Asignacion v. Rickmers Genoa SchiffartsPosted on Wednesday, September 10th, 2014 | Posted in Resources & Publications
A recent decision of the United States District Court for the Eastern District of Louisiana affirmed the continuing role of the courts as guardians of the rights of seamen and the concomitant status of seamen as “wards of the court”.
A Filipino sailor was seriously injured when a cascade tank in a vessel’s engine room overflowed and splashed scalding water on him. He sustained severe burns to 35% of his body. He was initially treated in the United States and was then repatriated, where he continued to receive medical attention.
At the time of the incident, the M/V RICKMERS DALIAN was owned by defendant, a German corporation, and was flagged in the Marshall Islands. The employment contract incorporated the Philippine government’s Standard Terms and Conditions, requiring that all employment claims be resolved through arbitration in the Philippines, under Philippine law.
Despite the arbitration clause, plaintiff filed suit in Louisiana state court seeking damages under the Jones Act and general maritime law. The state court stayed the action and ordered arbitration to take place in the Philippines, pursuant to the arbitration clause in the employment contract.
The Philippine arbitral panel issued a decision that United States law did not apply, that Philippine law controlled, and that the plaintiff was entitled to an award of only $1,870.00, representing the lowest award available for plaintiff’s corresponding level of disability under the scheduled benefits.
Plaintiff returned to state court requesting that the stay be lifted and that the arbitration decision be set aside as against the “public policy of the United States.” The vessel owner removed the action to federal court and concurrently filed a separate action seeking to have the court enforce the award.
The matter came before the federal court on a Motion to Recognize and Enforce Arbitral Award. The court noted that the United States and the Philippines were signatories of the New York Convention on the Recognition and Enforcement of Foreign Arbitral Awards (“the Convention”). The Convention provides that when an award is rendered in a signatory country, courts in that country, in this case, the Philippines, have primary jurisdiction over the award. Courts in other signatory countries have secondary jurisdiction, which limits them to considering only whether to enforce the award in their country, a role limited further by the seven exclusive grounds for refusing enforcement that are listed in Article V of the Convention.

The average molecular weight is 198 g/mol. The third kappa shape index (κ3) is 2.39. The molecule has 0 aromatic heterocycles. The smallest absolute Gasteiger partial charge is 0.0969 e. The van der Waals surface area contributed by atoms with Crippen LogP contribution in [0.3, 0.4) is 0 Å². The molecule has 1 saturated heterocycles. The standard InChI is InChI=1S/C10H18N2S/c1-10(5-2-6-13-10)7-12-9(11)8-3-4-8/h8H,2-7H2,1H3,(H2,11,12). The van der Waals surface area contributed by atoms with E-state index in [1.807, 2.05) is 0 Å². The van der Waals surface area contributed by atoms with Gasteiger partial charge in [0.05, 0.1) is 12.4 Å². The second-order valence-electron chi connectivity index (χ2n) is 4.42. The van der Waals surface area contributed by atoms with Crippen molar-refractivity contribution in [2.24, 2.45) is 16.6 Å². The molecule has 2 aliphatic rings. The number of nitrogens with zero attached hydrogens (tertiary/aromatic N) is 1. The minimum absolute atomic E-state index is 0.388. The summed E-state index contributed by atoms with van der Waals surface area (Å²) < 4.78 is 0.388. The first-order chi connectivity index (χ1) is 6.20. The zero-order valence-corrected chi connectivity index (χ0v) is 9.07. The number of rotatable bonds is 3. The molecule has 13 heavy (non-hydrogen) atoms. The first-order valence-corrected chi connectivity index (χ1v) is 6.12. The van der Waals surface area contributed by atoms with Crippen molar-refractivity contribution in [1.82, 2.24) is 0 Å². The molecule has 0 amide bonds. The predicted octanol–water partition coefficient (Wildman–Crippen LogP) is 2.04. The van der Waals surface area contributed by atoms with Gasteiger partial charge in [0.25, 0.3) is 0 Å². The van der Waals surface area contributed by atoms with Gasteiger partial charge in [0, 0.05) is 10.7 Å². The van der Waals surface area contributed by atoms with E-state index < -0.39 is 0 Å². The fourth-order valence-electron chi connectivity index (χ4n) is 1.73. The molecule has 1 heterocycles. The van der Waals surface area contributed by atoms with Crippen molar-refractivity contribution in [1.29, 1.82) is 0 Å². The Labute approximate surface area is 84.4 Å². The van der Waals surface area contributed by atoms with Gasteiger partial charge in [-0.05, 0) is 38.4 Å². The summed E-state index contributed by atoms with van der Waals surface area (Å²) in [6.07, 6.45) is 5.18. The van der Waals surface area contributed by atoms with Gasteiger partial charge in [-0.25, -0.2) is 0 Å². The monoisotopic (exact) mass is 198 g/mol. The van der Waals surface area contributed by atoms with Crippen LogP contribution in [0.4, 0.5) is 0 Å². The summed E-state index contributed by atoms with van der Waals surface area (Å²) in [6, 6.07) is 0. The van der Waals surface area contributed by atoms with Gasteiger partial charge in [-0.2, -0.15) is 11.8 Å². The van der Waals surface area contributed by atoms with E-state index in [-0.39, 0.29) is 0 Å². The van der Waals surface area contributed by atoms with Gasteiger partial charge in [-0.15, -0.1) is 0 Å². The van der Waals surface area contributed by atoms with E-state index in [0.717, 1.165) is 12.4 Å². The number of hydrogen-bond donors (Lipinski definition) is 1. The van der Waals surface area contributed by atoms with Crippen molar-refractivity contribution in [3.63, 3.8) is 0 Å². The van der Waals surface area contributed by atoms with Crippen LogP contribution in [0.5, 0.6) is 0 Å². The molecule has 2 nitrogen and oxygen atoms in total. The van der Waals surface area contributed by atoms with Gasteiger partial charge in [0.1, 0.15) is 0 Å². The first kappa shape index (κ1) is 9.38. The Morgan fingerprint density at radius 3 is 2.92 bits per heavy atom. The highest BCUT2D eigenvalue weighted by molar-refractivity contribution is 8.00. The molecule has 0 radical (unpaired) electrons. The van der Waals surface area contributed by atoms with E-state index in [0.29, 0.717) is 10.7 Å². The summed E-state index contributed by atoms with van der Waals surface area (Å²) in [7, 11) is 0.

Recognizing that its role was limited by the Convention, the court examined the only Article V ground identified by plaintiff, the public policy defense. Article V(2)(b) provides that recognition and enforcement of an arbitral award may be refused if the court finds that “[t]he recognition or enforcement of the award would be contrary to the public policy of that country.” The defense is narrowly construed and applied only where enforcement “would violate the forum state’s most basic notions of morality and justice.” [p. 7].
Plaintiff argued that enforcement of the award violated public policy under the Supreme Court cases of Mitsubishi and Vimar. These cases established what is referred to as the “prospective waiver” defense, where certain contractual clauses operate in tandem as a prospective waiver of a party’s right to pursue certain legal remedies. In this case, plaintiff argued that the employment contract’s arbitration clause and the election of Philippine law worked in tandem to prospectively waive his right to pursue the remedies he was entitled to under United State law. The court agreed.
Stepping into its role as guardian of the rights of seamen, the court began with a choice of law analysis, noting that the parties’ contractual choice of law carried little weight given the disparity in bargaining power between a seaman and his employer. Applying the Lauritzen-Rhoditis eight-factor test, the court determined that the law of the vessel’s flag—the Marshall Islands, which adopted the general maritime law of the United States—had the greatest interest in the dispute and controlled. As such, the court found that plaintiff’s claims should be governed by the general maritime law of the United States, as adopted by the Marshall Islands.
Citing the country’s strong public policy in favor of protecting seamen and their unique status as “wards of the court,” the court found that the deprivation of the rights and protections that injured seamen are afforded under United States maritime law constituted a violation of the public policy of the United States. Specifically, the arbitral panel’s ruling based on scheduled benefits and failure to consider any evidence pertaining to plaintiff’s lost wages and medical expenses or “the moral and compensatory damages and punitive damages to which he had a right to seek” under United State law, constituted the violation. In other words, “the remedies available under Philippine law were not less favorable, but rather were non-existent.” [p. 22]. In reaching its decision, the court emphasized that its finding was not based on the arbitral panel’s decision to apply foreign law but, rather, that the law applied did not provide similar remedies, stating: “Had the panel applied a set of foreign laws which provided a basis for pursing similar rights and protections, public policy would have been satisfied.” [p. 24].